As for the rest of SXSW, it was fantastic and I managed to capture a few shots. And although this year unfortunately seemed saturated with “big names,” it was nice to catch bands that are ready to break out.
















Today there was still unofficial sxsw stuff still going on, but the weekend really does mark the end of SXSW 2014. Sometime this week I will be doing my SXSW wrap up.  Until then, these Jimmy Kimmel clips sum up the scene from the week pretty well.

SXSW 2014 - Twin Shadow, Childish Gambino, Destruction Unit, Turboweekend, Jessy Lanza, Glass Animals, Tyevk, Zula

Unfortunately, I’ve been sick and these are a little late, but I promised 30 “must-see” bands for SXSW. Here they are; the last 15 are brief descriptions. I had a lot of fun listening to over 200+ bands; there was a lot of good but definitely a lot of bad. Ha! Happy SXSW-ing!

Twin Shadow has two albums and though I swear he frequents Austin, I’ve never seen a full performance. His sound is fantastic, jerky melodies and undeniable‘80s sound. Twin Shadow is a great flashback to what made ’80s dance-rock different.

Childish Gambinowas an artist that I wanted to like but couldn’t take him seriously for a long time. I kept imagining his character from Community trying to do hip-hop in his teen-age bedroom. I was wrong. His latest release, Because of the Internet is deeper and more focused than what he has put out in the past. The arrangement is unique and the delivery on each beat is powerful. Gambino’s beats and verses are reflective; this is smart hip-hop.

Destruction Unit combines punk beats and adds a twist by layering it with psychedelic meets metal undertones. I know many will say that a lot of their riffs and melodies can come off a little repetitive but it serves a purpose. Destruction Unit uses the space that the repetitive riffs and feedback gives off and hits you with pounding music vitality.

Turboweekendis another emerging “dance” band. The band has a few records in their resume and each shows they are still trying to evolve and find their sound. But one thing that has remained solid has been the vocals. They are entrancing and there is no doubt it is the strength of the band that will keep Turboweekend propelling forward. They are enjoyable and mellow, and though they produce heavy electronic music, it isn’t made for dancing but simply closing your eyes and listening.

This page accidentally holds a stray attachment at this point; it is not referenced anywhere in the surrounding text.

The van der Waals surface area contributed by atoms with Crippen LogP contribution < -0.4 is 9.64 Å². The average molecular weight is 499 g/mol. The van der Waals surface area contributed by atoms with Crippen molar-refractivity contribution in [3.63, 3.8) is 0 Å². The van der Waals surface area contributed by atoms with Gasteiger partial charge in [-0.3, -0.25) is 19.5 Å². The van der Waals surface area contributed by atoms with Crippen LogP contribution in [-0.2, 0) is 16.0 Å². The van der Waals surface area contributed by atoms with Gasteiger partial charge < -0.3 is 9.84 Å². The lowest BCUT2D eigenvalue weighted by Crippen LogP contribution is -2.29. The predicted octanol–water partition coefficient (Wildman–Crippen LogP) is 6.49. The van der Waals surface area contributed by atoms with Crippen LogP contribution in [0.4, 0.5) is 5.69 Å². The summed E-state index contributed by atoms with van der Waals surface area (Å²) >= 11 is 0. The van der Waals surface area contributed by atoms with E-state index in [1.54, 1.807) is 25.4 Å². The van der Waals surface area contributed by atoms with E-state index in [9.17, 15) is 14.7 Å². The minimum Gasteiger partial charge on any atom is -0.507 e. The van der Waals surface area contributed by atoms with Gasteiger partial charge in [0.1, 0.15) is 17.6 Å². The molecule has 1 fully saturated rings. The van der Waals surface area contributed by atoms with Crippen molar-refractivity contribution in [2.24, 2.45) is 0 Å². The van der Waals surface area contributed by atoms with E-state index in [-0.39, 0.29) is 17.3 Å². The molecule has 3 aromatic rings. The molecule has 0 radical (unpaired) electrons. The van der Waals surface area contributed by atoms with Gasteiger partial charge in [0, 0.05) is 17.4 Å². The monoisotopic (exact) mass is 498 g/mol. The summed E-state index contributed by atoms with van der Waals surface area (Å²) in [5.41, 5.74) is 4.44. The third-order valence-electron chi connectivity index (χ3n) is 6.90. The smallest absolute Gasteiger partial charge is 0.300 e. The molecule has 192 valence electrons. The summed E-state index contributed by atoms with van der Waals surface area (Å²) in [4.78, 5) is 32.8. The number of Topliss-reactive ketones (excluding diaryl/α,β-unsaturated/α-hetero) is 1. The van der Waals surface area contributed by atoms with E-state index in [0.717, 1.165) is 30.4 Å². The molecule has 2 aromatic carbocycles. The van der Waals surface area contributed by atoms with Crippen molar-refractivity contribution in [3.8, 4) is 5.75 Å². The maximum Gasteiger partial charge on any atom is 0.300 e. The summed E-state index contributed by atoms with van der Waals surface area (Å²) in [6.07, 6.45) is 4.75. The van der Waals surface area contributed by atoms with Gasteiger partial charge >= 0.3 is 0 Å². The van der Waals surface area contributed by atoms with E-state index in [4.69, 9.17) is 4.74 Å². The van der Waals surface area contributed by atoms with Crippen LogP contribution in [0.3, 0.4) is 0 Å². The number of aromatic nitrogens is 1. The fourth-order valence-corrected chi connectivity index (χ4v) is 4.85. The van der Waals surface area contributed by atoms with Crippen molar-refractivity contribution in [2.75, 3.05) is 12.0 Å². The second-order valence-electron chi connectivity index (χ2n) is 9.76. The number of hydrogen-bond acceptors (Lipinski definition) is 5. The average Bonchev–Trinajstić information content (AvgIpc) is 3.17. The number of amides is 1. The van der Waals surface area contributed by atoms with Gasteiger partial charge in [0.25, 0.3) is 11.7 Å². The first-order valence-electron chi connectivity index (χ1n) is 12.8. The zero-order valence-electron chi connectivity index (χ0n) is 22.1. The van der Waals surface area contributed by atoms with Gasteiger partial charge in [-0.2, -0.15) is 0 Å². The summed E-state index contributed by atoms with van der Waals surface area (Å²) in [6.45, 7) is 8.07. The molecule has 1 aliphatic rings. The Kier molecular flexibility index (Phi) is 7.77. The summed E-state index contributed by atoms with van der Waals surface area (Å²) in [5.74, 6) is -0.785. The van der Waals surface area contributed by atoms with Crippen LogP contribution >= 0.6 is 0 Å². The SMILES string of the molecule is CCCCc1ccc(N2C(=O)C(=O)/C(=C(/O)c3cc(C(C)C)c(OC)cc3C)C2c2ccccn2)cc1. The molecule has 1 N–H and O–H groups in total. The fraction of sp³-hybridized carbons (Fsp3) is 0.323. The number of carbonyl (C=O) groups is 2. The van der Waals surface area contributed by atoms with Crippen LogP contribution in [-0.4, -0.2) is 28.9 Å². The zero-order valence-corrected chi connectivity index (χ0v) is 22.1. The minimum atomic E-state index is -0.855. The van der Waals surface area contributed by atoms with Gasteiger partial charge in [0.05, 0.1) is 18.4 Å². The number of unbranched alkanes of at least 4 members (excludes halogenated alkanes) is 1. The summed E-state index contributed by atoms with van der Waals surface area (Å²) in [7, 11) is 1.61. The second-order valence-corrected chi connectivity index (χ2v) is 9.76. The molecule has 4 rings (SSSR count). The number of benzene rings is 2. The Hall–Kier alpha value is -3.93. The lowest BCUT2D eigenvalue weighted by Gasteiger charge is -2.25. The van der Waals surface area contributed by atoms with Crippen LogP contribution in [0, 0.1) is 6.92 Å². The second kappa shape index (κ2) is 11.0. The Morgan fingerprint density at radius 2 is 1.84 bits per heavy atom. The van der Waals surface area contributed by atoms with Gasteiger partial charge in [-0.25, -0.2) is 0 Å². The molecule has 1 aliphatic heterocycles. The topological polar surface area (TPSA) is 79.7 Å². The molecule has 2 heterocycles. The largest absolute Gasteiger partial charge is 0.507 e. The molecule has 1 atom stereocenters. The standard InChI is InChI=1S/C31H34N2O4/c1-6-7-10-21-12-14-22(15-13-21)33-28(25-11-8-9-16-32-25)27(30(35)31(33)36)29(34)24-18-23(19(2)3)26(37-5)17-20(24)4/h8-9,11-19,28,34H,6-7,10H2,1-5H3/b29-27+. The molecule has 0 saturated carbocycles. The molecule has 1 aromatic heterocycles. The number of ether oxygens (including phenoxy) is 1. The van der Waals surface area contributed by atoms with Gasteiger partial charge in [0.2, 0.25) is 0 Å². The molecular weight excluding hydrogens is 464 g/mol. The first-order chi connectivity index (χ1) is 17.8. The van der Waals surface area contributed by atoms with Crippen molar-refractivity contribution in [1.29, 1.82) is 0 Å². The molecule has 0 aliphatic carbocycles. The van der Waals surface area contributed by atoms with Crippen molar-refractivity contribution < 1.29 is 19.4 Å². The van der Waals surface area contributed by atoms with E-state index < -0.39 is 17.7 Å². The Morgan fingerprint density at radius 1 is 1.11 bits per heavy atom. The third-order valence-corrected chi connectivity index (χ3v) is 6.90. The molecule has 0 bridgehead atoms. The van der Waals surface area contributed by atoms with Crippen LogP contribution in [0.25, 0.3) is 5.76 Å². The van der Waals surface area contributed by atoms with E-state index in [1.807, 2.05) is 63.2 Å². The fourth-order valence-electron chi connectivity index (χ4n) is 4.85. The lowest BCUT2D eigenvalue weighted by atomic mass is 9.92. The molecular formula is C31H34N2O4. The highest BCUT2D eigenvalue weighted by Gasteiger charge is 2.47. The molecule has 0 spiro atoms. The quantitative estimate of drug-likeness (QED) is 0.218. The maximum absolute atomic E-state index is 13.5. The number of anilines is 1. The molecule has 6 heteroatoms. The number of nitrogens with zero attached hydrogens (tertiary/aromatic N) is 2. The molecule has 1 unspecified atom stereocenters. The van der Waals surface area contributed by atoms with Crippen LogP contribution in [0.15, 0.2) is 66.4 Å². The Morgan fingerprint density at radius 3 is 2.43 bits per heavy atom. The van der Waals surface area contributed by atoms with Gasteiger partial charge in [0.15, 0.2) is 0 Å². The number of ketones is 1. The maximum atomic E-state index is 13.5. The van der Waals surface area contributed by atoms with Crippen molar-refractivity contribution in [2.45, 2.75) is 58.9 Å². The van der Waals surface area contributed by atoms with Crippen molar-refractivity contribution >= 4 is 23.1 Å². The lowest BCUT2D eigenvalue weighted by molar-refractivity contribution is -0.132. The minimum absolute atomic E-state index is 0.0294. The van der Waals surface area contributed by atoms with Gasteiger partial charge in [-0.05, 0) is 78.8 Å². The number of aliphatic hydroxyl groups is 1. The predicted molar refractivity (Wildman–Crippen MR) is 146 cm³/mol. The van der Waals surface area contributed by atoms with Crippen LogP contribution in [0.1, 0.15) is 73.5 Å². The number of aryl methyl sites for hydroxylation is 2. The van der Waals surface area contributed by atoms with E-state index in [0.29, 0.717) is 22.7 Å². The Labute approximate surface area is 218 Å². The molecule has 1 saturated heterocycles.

Jessy Lanza’sdebut album Pull My Hair Back, gets into your subconscious as well as tingles your skin. Lanza crafts songs that, unlike some great female synth electronica vocalist are very accessible and the lyrics are actually intelligible. The beats and use of synth are what drive this entire album but it isn’t drowning or crushing. Although the synth is what drives each track, the way she puts structures each song is rather subtle. She has a lot of soul and touches on elements of the R&B genre but she puts a new-age spin on it.

Glass Animals’ sound is sexy. Yes, sexy. They have a very sultry and atmospheric sound that can be very distracting to your thoughts. They are definitely dance-heavy but like a lot of good synth, smooth drum kits, and dance music coming up, they channel R&B, which is a dangerous combination when done right. Glass Animals is very organic and if you let them hypnotize your ears, their sound can be a little sci-fi.

Tyevk is a band from Detroit, Michigan. If music history has taught me anything, good music comes out of Detroit. Tyevk’s musical composition is like a 7 layer bean dip. It has the nice gritty and crunchy ‘70s punk on the top then fuses as you listen deeper into their music. Their trajectory continues with a scruffy and gritty punk but adds some soul, funk, hip-hop, and even jazz to the mix. But it isn’t a rip off of that great ‘70s punk sound, but rather a whole modern sort of garage, very percussive punk rock.